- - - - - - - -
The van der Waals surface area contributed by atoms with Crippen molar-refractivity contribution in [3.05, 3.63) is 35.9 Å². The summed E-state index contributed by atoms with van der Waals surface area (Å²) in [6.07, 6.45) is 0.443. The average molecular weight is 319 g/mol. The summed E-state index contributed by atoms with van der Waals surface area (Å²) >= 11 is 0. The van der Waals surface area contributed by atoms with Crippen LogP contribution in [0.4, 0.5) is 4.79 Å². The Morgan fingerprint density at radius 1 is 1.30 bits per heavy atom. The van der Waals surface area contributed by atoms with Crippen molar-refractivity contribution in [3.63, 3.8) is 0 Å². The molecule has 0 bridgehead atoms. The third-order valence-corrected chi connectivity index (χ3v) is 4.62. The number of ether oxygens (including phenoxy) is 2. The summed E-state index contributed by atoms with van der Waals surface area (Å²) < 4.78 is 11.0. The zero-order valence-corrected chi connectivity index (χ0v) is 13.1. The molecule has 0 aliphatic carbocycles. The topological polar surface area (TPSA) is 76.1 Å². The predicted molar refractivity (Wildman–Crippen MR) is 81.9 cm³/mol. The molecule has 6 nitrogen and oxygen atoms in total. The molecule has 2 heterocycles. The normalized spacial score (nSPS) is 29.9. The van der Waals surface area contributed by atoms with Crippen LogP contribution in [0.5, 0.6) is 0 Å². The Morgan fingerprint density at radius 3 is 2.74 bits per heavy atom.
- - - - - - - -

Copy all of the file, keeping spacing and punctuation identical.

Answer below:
The van der Waals surface area contributed by atoms with Crippen molar-refractivity contribution in [3.05, 3.63) is 35.9 Å². The summed E-state index contributed by atoms with van der Waals surface area (Å²) in [6.07, 6.45) is 0.443. The average molecular weight is 319 g/mol. The summed E-state index contributed by atoms with van der Waals surface area (Å²) >= 11 is 0. The van der Waals surface area contributed by atoms with Crippen LogP contribution in [0.4, 0.5) is 4.79 Å². The Morgan fingerprint density at radius 1 is 1.30 bits per heavy atom. The van der Waals surface area contributed by atoms with Crippen molar-refractivity contribution in [3.63, 3.8) is 0 Å². The molecule has 0 bridgehead atoms. The third-order valence-corrected chi connectivity index (χ3v) is 4.62. The number of ether oxygens (including phenoxy) is 2. The summed E-state index contributed by atoms with van der Waals surface area (Å²) < 4.78 is 11.0. The zero-order valence-corrected chi connectivity index (χ0v) is 13.1. The molecule has 0 aliphatic carbocycles. The topological polar surface area (TPSA) is 76.1 Å². The predicted molar refractivity (Wildman–Crippen MR) is 81.9 cm³/mol. The molecule has 6 nitrogen and oxygen atoms in total. The molecule has 2 heterocycles. The normalized spacial score (nSPS) is 29.9. The van der Waals surface area contributed by atoms with Crippen LogP contribution in [0.5, 0.6) is 0 Å². The Morgan fingerprint density at radius 3 is 2.74 bits per heavy atom.